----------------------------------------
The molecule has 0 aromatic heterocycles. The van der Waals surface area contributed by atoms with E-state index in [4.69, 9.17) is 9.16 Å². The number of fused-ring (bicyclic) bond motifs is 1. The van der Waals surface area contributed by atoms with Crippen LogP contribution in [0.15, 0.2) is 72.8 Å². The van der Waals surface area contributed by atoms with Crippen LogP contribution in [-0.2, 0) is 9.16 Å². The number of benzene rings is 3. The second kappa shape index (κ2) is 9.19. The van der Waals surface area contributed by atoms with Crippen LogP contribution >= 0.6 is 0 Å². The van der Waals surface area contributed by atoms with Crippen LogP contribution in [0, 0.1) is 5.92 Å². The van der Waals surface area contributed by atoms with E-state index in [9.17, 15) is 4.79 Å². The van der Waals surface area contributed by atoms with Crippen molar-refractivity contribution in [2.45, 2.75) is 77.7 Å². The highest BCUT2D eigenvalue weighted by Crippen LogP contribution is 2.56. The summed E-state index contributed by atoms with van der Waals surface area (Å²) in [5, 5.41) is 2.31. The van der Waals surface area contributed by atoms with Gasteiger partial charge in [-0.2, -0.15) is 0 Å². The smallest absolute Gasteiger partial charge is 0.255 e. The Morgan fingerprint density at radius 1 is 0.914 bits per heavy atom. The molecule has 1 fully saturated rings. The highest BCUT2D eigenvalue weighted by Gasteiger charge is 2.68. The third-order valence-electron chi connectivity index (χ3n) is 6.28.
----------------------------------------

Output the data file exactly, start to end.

The molecule has 0 aromatic heterocycles. The van der Waals surface area contributed by atoms with E-state index in [4.69, 9.17) is 9.16 Å². The number of fused-ring (bicyclic) bond motifs is 1. The van der Waals surface area contributed by atoms with Crippen LogP contribution in [0.15, 0.2) is 72.8 Å². The van der Waals surface area contributed by atoms with Crippen LogP contribution in [-0.2, 0) is 9.16 Å². The number of benzene rings is 3. The second kappa shape index (κ2) is 9.19. The van der Waals surface area contributed by atoms with Crippen LogP contribution >= 0.6 is 0 Å². The van der Waals surface area contributed by atoms with Crippen LogP contribution in [0, 0.1) is 5.92 Å². The van der Waals surface area contributed by atoms with E-state index in [9.17, 15) is 4.79 Å². The van der Waals surface area contributed by atoms with Crippen molar-refractivity contribution in [2.45, 2.75) is 77.7 Å². The highest BCUT2D eigenvalue weighted by Crippen LogP contribution is 2.56. The summed E-state index contributed by atoms with van der Waals surface area (Å²) in [5, 5.41) is 2.31. The van der Waals surface area contributed by atoms with Gasteiger partial charge in [-0.2, -0.15) is 0 Å². The smallest absolute Gasteiger partial charge is 0.255 e. The Morgan fingerprint density at radius 1 is 0.914 bits per heavy atom. The molecule has 1 fully saturated rings. The highest BCUT2D eigenvalue weighted by Gasteiger charge is 2.68. The third-order valence-electron chi connectivity index (χ3n) is 6.28.